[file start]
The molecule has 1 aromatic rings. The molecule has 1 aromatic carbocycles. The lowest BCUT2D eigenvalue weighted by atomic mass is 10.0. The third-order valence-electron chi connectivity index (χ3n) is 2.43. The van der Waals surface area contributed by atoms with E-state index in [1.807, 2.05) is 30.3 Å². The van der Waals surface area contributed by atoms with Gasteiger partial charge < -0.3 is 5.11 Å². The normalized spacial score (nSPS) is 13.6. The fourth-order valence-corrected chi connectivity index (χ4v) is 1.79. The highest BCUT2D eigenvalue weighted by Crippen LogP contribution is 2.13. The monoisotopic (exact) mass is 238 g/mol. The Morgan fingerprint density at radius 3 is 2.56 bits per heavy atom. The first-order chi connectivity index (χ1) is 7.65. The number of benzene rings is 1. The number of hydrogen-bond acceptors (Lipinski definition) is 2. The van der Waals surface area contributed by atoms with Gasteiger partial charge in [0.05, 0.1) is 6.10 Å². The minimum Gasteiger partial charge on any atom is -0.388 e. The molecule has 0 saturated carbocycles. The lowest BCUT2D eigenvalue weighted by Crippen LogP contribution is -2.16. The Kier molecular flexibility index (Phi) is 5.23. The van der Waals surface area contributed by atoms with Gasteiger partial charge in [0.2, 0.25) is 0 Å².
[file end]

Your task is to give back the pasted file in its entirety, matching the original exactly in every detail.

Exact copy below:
The molecule has 1 aromatic rings. The molecule has 1 aromatic carbocycles. The lowest BCUT2D eigenvalue weighted by atomic mass is 10.0. The third-order valence-electron chi connectivity index (χ3n) is 2.43. The van der Waals surface area contributed by atoms with E-state index in [1.807, 2.05) is 30.3 Å². The van der Waals surface area contributed by atoms with Gasteiger partial charge < -0.3 is 5.11 Å². The normalized spacial score (nSPS) is 13.6. The fourth-order valence-corrected chi connectivity index (χ4v) is 1.79. The highest BCUT2D eigenvalue weighted by Crippen LogP contribution is 2.13. The monoisotopic (exact) mass is 238 g/mol. The Morgan fingerprint density at radius 3 is 2.56 bits per heavy atom. The first-order chi connectivity index (χ1) is 7.65. The number of benzene rings is 1. The number of hydrogen-bond acceptors (Lipinski definition) is 2. The van der Waals surface area contributed by atoms with Gasteiger partial charge in [0.05, 0.1) is 6.10 Å². The minimum Gasteiger partial charge on any atom is -0.388 e. The molecule has 0 saturated carbocycles. The lowest BCUT2D eigenvalue weighted by Crippen LogP contribution is -2.16. The Kier molecular flexibility index (Phi) is 5.23. The van der Waals surface area contributed by atoms with Gasteiger partial charge in [0.2, 0.25) is 0 Å².